Sunday, May 17, 2020

"O, For A Muse Of Fire"

Astrid Kirchherr, the photographer whose shots of the savage young Be-Atles (a popular beat combo of the 1960s, you might've heard of them) helped to turn them into WorldClassSuperFabs and all that, has died at the age of eighty one. The Be-Atles chronicler and biographer Mark Lewisohn confirmed the news on Twitter, posting: 'Intelligent, inspirational, innovative, daring, artistic, awake, aware, beautiful, smart, loving and uplifting friend to many. Her gift to The Be-Atles was immeasurable.'
Astrid was born in Hamburg in 1938 and spent the war evacuated to the Baltic coast where she remembered seeing dead bodies on the shore after the ships Cap Arcona and the SS Deutschland had been bombed and sunk. Back in Hamburg following the war, Kirchherr enrolled in the Meisterschule für Mode, Textil, Grafik und Werbung as she wished to study fashion design. But, she demonstrated a remarkable talent for photography and Reinhard Wolf, the school's photographic tutor, convinced her to switch courses, promising that he would hire her as his assistant when she graduated. Kirchherr worked for Wolf as his assistant from 1959 until 1963. She stumbled across her most famous muses on a visit to the Hamburg club where they were performing in a residency. 'My whole life changed in a couple of minutes,' she later said.
In the late 1950s, Kirchherr and her art school friends were involved in the European existentialist movement whose followers were later nicknamed 'Exis' by The Be-Atles. In 1995, she told BBC Radio Merseyside: 'Our philosophy then, because we were only kids, was wearing black clothes and going around looking moody. We got inspired by all the French artists and writers because that was the closest we could get. England was so far away and America was out of the question. So France was the nearest. We got all the information from France and we tried to dress like the French existentialists. We wanted to be free, to be different and tried to be cool, as we call it now.'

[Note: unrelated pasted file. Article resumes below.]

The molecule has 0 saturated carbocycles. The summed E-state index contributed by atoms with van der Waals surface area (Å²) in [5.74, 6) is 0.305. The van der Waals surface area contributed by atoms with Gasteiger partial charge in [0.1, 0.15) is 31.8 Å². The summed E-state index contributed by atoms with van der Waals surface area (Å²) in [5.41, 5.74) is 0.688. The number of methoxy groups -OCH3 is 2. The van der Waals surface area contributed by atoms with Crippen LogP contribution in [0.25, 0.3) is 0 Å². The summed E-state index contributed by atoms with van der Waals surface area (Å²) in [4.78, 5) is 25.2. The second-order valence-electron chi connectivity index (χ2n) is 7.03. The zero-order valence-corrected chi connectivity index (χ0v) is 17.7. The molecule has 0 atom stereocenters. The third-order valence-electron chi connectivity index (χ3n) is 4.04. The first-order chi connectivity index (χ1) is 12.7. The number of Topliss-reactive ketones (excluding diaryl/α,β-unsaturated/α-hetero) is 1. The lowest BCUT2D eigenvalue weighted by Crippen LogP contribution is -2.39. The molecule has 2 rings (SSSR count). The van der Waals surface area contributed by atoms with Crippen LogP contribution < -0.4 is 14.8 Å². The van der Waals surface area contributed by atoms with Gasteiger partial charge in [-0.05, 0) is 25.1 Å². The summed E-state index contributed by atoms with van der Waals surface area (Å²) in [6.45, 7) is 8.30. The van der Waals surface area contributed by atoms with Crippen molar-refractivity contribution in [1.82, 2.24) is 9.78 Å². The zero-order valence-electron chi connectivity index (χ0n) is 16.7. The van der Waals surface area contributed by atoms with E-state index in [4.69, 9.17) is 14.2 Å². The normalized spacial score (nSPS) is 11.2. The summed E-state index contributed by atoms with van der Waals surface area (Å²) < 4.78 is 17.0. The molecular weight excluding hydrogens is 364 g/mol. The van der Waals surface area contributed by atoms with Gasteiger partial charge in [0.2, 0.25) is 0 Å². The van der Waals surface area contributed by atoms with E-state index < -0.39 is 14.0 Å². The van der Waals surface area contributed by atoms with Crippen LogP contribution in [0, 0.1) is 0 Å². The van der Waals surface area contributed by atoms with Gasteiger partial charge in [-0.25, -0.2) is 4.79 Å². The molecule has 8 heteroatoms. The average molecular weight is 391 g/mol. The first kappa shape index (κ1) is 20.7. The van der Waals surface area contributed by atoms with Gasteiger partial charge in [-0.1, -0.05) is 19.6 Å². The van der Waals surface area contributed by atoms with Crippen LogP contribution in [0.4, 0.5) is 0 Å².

Kirchherr, along with her friends Klaus Voormann and Jürgen Vollmer had all attended the Meisterschule and shared the same ideas about fashion, culture and music. Voormann became Astrid's boyfriend for a time and moved into the Kirchherr home. In 1960, after Kirchherr had had an argument with Voormann, he wandered down to The Reeperbahn and heard music coming from the Kaiserkeller club. Entering the joint, Voormann watched a mesmerising performance by a five-piece English rock and/or roll group and later asked Kirchherr and Vollmer to come with him for a return visit. The trio had never been particularly interested in rock and/or roll previously, preferring jazz. Kirchherr later said: 'It was like a merry-go-round in my head, they looked absolutely astonishing. My whole life changed in a couple of minutes. All I wanted was to be with them and to know them.' The Exis became The Be-Atles first hardcore fans.